On Sat, Jun 25, 2011 at 7:51 PM, Clinton Gormley firstname.lastname@example.org:
On Sat, 2011-06-25 at 19:17 +0530, Hari Shankar wrote:
Thanks a lot for responding. In fact I'd need to query all-time data,
so maybe instead of time-based groups, we'd have to develop some other
grouping strategy to split indices, maybe grouping customers such that
total index size of each group is approximately same.
Index aliases can point to more than one index (for read purposes). So
you could have two aliases:
- index_read: [ index_2009,index_2010,index_2011]
- index_write: index_2011
So your app would always write to 'index_write' and read from
'index_read'. All you need to do then is to create a new index amd
update the aliases once a year.
Won't this reduce read/search efficiency, since it now has to query more
indices and merge, e.g if I have to sort? Or is this overhead small?
The biggest issue I am facing with having a single large index is
update times, it takes almost a minute to update 200,000 records. I
have replication set to 3, but reducing it to 1 did not have a huge
impact on update times. I have 7 shards on 7 machines currently. What
other parameters can I tweak to improve update times?
You could reduce the refresh_interval from its default 1 second, add
more primary shards, play with the translog settings, get faster
machines,.... running out of options here.
I tried setting refresh_interval to -1 but it did not have to seem much of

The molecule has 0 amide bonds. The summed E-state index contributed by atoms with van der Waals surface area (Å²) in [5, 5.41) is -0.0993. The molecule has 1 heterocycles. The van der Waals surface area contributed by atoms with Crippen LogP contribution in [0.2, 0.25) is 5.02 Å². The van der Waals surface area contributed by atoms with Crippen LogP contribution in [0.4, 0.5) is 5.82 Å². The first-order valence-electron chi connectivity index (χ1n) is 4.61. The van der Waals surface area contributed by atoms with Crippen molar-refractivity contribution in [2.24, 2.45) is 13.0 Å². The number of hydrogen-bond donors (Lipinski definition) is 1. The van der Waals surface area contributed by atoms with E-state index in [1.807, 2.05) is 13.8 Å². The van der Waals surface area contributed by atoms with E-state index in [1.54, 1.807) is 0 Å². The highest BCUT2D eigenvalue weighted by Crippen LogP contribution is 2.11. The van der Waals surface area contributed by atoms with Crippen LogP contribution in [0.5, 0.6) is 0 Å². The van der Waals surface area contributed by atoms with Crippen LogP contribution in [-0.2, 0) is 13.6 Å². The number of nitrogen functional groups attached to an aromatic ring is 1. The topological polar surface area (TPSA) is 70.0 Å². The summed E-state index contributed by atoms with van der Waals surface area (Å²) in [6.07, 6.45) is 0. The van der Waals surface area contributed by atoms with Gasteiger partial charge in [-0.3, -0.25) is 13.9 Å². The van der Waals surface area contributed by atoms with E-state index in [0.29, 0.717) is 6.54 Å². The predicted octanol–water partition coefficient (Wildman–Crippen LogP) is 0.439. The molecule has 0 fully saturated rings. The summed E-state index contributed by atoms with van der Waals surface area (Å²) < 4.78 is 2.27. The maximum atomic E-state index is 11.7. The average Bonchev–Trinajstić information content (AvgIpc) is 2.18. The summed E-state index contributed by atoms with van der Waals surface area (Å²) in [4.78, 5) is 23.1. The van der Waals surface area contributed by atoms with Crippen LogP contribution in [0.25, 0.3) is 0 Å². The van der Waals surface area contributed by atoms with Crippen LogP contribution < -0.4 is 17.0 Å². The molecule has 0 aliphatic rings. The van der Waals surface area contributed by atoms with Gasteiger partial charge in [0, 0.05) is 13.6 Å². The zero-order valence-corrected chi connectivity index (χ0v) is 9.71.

an impact. I was using bulk indexer Java API. I guess the bulk indexer
handles the refresh this itself? Can I force it to use all cores of the CPU?
I did an htop on all machines and found that only one CPU was usually being
used ~100% whereas others were relatively idle. Increasing ES_MAX_MEM helped
until a point, but now it has no impact so I guess RAM is sufficient.
One thing I wanted to confirm - What will be more advantageous w.r.t
improving indexing speed: adding more machines but fixing the number of
shards at 7 or adding more machines and also increasing no. of shards
Can I make replication asynchronous?
3,200 records per second sounds quite fast to me, but maybe i'm not
aiming high enough
Yeah, I know... it is fast if you ask me considering this is an index and
not a DB, but who can explain that to the marketing guys .. Our earlier
system was completely based on RDBMS, now we are trying to move to HBase
(for writes and batch processing) + es (for the front-end reads). On most
fronts, the new system seems to be performing much better (as expected),
than the older one, there are these few areas where the earlier system was
stronger (seems), like updates and joining. We are just trying to close the
gap in these areas as much as possible..
Thanks for your time..